A pleasure to meet you, my name is Seyma Kokash.

In my younger years, my father gave me some advice that I’ve held onto ever since. “The art of giving should not be measured in time or money, or any expense for that matter.” he said, “You need to give because you want to give. You enjoy it and you expect nothing in return.” The clarity this granted me has since shifted my perspective tremendously. The act of giving is what lifts us from crisis, what we call on when we are pressed against disaster or despair. It changes danger into opportunity, and discouragement into hope. It is, therefore, our finest quality and our most defining nature as human beings.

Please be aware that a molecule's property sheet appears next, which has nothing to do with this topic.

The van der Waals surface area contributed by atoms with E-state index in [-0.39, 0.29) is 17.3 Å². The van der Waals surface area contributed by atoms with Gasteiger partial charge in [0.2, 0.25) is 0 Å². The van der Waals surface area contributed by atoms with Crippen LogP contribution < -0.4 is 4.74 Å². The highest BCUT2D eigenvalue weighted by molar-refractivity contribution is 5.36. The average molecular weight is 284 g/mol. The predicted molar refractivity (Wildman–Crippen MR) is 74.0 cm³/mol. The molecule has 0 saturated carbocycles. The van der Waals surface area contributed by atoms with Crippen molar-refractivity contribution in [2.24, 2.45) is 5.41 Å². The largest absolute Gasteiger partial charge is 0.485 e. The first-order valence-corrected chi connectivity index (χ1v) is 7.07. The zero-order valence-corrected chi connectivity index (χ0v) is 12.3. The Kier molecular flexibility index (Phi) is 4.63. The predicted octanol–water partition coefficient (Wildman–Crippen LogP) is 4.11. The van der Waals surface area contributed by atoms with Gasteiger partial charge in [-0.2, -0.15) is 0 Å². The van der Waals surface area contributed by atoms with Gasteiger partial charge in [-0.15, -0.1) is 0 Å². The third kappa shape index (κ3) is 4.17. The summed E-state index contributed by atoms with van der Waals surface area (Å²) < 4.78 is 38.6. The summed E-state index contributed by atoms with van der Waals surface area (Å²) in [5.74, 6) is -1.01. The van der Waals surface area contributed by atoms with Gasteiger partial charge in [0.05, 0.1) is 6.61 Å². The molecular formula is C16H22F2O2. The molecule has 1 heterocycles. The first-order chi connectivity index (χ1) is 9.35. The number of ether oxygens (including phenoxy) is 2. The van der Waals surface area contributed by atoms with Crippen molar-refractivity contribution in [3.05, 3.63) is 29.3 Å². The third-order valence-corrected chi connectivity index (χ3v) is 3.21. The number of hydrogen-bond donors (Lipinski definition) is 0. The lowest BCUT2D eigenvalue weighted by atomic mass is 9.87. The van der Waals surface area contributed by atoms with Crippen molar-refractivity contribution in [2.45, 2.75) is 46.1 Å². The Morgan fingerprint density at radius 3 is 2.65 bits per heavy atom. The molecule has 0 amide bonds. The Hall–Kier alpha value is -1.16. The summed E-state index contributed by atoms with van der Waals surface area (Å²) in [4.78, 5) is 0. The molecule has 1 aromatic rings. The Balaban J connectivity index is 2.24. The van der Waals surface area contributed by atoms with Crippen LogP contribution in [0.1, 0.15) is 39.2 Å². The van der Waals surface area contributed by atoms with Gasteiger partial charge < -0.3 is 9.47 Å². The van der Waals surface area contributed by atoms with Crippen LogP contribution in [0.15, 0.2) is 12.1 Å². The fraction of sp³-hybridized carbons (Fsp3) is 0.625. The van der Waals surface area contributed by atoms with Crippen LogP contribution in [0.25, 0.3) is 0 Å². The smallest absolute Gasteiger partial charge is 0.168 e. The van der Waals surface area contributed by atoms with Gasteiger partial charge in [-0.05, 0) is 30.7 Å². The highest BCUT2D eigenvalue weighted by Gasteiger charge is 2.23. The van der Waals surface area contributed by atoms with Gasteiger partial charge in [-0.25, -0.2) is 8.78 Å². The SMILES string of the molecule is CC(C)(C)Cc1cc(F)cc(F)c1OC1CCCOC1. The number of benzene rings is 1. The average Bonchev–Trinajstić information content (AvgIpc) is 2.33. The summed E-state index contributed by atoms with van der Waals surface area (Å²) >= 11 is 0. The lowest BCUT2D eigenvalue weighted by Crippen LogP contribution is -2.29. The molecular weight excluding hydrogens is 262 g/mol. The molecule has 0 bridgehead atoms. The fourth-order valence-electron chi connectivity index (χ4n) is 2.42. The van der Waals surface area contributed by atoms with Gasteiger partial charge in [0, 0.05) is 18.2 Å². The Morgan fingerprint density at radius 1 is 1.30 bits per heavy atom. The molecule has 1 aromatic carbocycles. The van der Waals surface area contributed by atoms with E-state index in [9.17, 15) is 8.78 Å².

The epitome of my dreams involves a world anticipating some sort of supernatural heroic act, perhaps even a helping hand from these said entities of power. But the asymmetrical injustice of today’s global economy has become a pervasive catch-22. Every morning we go to work with our best intentions; to perform our due diligence. But the crises seemingly exceed humanity’s grasp, challenging the very notion of our human potential. The need to turn away from skepticism and towards each other has never been clearer before.